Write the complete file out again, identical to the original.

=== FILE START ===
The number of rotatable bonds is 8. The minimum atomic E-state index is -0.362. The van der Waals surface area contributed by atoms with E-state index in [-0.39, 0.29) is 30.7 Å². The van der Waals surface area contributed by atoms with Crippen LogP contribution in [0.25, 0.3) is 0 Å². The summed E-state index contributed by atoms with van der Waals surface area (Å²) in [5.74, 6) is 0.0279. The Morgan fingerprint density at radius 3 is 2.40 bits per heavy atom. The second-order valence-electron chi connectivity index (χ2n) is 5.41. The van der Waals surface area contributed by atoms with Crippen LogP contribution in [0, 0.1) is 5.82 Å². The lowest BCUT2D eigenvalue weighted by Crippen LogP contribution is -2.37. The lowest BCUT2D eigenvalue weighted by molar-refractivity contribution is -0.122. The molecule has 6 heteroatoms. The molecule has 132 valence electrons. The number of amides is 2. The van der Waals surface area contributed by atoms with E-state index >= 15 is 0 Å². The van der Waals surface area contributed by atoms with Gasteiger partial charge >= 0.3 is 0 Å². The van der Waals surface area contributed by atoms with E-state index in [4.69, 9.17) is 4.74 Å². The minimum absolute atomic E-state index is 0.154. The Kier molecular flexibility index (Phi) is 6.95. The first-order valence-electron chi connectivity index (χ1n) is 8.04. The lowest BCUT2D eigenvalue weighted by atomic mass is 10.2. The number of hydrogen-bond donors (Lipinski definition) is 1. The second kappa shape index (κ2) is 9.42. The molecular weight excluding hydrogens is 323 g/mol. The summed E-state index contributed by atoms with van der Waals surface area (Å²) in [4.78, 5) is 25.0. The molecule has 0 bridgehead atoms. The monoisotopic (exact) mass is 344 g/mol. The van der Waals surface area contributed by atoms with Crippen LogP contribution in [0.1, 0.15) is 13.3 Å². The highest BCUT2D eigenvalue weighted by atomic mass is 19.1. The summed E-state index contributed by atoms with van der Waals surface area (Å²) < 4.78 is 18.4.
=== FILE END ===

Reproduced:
The number of rotatable bonds is 8. The minimum atomic E-state index is -0.362. The van der Waals surface area contributed by atoms with E-state index in [-0.39, 0.29) is 30.7 Å². The van der Waals surface area contributed by atoms with Crippen LogP contribution in [0.25, 0.3) is 0 Å². The summed E-state index contributed by atoms with van der Waals surface area (Å²) in [5.74, 6) is 0.0279. The Morgan fingerprint density at radius 3 is 2.40 bits per heavy atom. The second-order valence-electron chi connectivity index (χ2n) is 5.41. The van der Waals surface area contributed by atoms with Crippen LogP contribution in [0, 0.1) is 5.82 Å². The lowest BCUT2D eigenvalue weighted by Crippen LogP contribution is -2.37. The lowest BCUT2D eigenvalue weighted by molar-refractivity contribution is -0.122. The molecule has 6 heteroatoms. The molecule has 132 valence electrons. The number of amides is 2. The van der Waals surface area contributed by atoms with E-state index >= 15 is 0 Å². The van der Waals surface area contributed by atoms with Gasteiger partial charge >= 0.3 is 0 Å². The van der Waals surface area contributed by atoms with E-state index in [4.69, 9.17) is 4.74 Å². The minimum absolute atomic E-state index is 0.154. The Kier molecular flexibility index (Phi) is 6.95. The first-order valence-electron chi connectivity index (χ1n) is 8.04. The lowest BCUT2D eigenvalue weighted by atomic mass is 10.2. The number of hydrogen-bond donors (Lipinski definition) is 1. The second kappa shape index (κ2) is 9.42. The molecular weight excluding hydrogens is 323 g/mol. The summed E-state index contributed by atoms with van der Waals surface area (Å²) in [4.78, 5) is 25.0. The molecule has 0 bridgehead atoms. The monoisotopic (exact) mass is 344 g/mol. The van der Waals surface area contributed by atoms with Crippen LogP contribution in [0.1, 0.15) is 13.3 Å². The highest BCUT2D eigenvalue weighted by atomic mass is 19.1. The summed E-state index contributed by atoms with van der Waals surface area (Å²) < 4.78 is 18.4.